After months of complacency, European leaders are beginning to acknowledge the scale of the unfolding coronavirus crisis. The number of new infections in Europe has been doubling, on average, every 72 hours. More than 30,000 people have tested positive for the disease, and 4% of them have died (as of March 12). Pictured: A man receives assistance at a pre-triage medical tent in front of a hospital in Cremona, Italy, on March 4, 2020. (Photo by Miguel Medina/AFP via Getty Images)
The Coronavirus Disease 2019 (COVID-19) has now reached more than 45 countries in Europe, where (as of March 12) more than 30,000 people have tested positive for the disease, according to a Gatestone Institute tally based on calculations from European health ministries.
The disease is spreading fast: more than 28,000 coronavirus cases (93% of all cases) in Europe were confirmed during just the first twelve days of March. The number of new cases has been doubling, on average, every 72 hours.
Italy is Europe’s worst-affected country, followed by Spain, France and Germany. Twelve other European countries have reported coronavirus cases in the triple digits: Switzerland, Norway, Sweden, Denmark, the Netherlands, the United Kingdom, Belgium, Austria, Greece, the Czech Republic, Finland and Iceland.
In Europe as a whole, more than 1,200 people — 4.0% of those confirmed as having been infected — have died from COVID-19.
The European Center for Disease Prevention and Control (ECDC), in a risk assessment, warned that the actual number of COVID-19 cases in Europe could be far higher due to under-detection, particularly among mild or asymptomatic cases that do not lead to a visit to the hospital.
In an interview with Britain’s Channel 4 news, Dr. Richard Hatchett, Chief Executive Officer of the Coalition for Epidemic Preparedness Innovations, a Norway-based international alliance for developing vaccines against infectious diseases, explained the long-term dangers of the COVID-19, not only for Europe, but globally:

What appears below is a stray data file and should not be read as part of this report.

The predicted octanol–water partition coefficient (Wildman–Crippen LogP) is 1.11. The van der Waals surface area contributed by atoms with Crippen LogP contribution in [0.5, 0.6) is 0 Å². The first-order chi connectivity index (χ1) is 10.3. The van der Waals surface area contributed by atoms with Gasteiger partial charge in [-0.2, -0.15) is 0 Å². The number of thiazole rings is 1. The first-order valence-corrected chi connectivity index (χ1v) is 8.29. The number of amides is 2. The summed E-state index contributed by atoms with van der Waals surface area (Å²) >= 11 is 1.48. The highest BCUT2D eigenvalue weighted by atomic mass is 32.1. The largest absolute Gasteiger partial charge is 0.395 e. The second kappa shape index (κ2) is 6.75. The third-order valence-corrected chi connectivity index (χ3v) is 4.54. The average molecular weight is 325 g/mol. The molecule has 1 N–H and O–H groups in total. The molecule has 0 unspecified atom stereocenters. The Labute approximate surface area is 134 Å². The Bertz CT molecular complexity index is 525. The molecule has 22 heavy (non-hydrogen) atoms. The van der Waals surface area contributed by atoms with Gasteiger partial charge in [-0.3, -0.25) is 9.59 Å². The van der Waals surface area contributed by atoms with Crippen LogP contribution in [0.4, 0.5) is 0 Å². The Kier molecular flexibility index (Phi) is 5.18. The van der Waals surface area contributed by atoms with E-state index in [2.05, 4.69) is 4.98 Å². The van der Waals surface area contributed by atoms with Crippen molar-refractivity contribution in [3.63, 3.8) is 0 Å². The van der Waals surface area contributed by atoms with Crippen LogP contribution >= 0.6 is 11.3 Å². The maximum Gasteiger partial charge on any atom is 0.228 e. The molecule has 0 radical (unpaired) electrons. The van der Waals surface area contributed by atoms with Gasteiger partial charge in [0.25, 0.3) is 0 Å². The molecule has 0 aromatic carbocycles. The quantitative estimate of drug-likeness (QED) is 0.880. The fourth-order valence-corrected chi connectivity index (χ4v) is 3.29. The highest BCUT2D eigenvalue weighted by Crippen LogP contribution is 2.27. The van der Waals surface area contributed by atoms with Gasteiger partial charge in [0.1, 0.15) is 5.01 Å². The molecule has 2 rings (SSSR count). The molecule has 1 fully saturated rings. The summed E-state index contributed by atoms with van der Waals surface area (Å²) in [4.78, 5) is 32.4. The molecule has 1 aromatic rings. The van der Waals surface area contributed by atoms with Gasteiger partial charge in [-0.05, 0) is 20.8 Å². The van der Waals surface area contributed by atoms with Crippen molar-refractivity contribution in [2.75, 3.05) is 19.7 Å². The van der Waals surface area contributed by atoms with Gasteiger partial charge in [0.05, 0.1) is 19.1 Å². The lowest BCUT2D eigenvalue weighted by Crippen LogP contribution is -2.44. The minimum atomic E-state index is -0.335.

“The threat is very significant… There are many epidemiologists who talk about the potential of the virus in terms of attack rates globally that could be between 50% and 70% of the global population.
“It is important to recognize that the virus is here and that it has tremendous potential to be disruptive, to cause high rates of illness and even high rates of death….
“I don’t think we are dealing with the flu here… this is a virus that is now circulating in a population that has absolutely no immunity to it…. You might have an attack rate that is three times higher than seasonal flu with a mortality rate that is ten times higher.
“The most concerning thing about this virus is the combination of infectiousness and the ability to cause severe disease or death. We have not since 1918 — since the Spanish flu — seen a virus that combined those two qualities in the same way. We have seen very lethal viruses — Ebola’s mortality rate in some cases is greater than 80% — but they don’t have the infectiousness that this virus has. They don’t have the potential to explode and spread globally….